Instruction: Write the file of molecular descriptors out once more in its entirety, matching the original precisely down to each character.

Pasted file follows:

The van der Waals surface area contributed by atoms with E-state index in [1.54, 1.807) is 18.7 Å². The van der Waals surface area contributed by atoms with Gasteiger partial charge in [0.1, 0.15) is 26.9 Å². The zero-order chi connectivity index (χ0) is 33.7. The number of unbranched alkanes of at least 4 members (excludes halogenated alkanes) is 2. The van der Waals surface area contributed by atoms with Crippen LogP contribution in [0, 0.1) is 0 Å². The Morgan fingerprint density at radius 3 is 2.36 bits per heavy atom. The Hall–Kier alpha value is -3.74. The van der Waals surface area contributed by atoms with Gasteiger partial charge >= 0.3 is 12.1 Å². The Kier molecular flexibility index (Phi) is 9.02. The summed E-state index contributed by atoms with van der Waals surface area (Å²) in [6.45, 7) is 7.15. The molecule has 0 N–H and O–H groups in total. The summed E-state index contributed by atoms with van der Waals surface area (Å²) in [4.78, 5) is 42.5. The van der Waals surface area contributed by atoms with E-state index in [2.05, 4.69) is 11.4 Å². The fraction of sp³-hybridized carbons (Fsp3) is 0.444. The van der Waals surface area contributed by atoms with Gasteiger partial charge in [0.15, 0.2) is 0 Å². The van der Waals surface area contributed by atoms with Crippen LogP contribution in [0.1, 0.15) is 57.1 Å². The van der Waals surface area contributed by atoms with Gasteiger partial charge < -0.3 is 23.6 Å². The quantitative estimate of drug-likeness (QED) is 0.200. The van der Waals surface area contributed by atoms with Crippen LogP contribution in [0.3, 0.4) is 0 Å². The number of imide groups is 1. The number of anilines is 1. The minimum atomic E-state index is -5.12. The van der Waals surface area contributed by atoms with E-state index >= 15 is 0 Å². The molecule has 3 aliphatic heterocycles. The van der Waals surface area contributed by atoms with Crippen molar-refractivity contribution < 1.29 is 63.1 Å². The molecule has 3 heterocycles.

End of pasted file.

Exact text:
The van der Waals surface area contributed by atoms with E-state index in [1.54, 1.807) is 18.7 Å². The van der Waals surface area contributed by atoms with Gasteiger partial charge in [0.1, 0.15) is 26.9 Å². The zero-order chi connectivity index (χ0) is 33.7. The number of unbranched alkanes of at least 4 members (excludes halogenated alkanes) is 2. The van der Waals surface area contributed by atoms with Crippen LogP contribution in [0, 0.1) is 0 Å². The Morgan fingerprint density at radius 3 is 2.36 bits per heavy atom. The Hall–Kier alpha value is -3.74. The van der Waals surface area contributed by atoms with Gasteiger partial charge >= 0.3 is 12.1 Å². The Kier molecular flexibility index (Phi) is 9.02. The summed E-state index contributed by atoms with van der Waals surface area (Å²) in [6.45, 7) is 7.15. The molecule has 0 N–H and O–H groups in total. The summed E-state index contributed by atoms with van der Waals surface area (Å²) in [4.78, 5) is 42.5. The van der Waals surface area contributed by atoms with E-state index in [2.05, 4.69) is 11.4 Å². The fraction of sp³-hybridized carbons (Fsp3) is 0.444. The van der Waals surface area contributed by atoms with Gasteiger partial charge in [0.15, 0.2) is 0 Å². The van der Waals surface area contributed by atoms with Crippen LogP contribution in [0.1, 0.15) is 57.1 Å². The van der Waals surface area contributed by atoms with Gasteiger partial charge < -0.3 is 23.6 Å². The quantitative estimate of drug-likeness (QED) is 0.200. The van der Waals surface area contributed by atoms with Crippen LogP contribution in [0.3, 0.4) is 0 Å². The number of imide groups is 1. The number of anilines is 1. The minimum atomic E-state index is -5.12. The van der Waals surface area contributed by atoms with E-state index >= 15 is 0 Å². The molecule has 3 aliphatic heterocycles. The van der Waals surface area contributed by atoms with Crippen molar-refractivity contribution < 1.29 is 63.1 Å². The molecule has 3 heterocycles.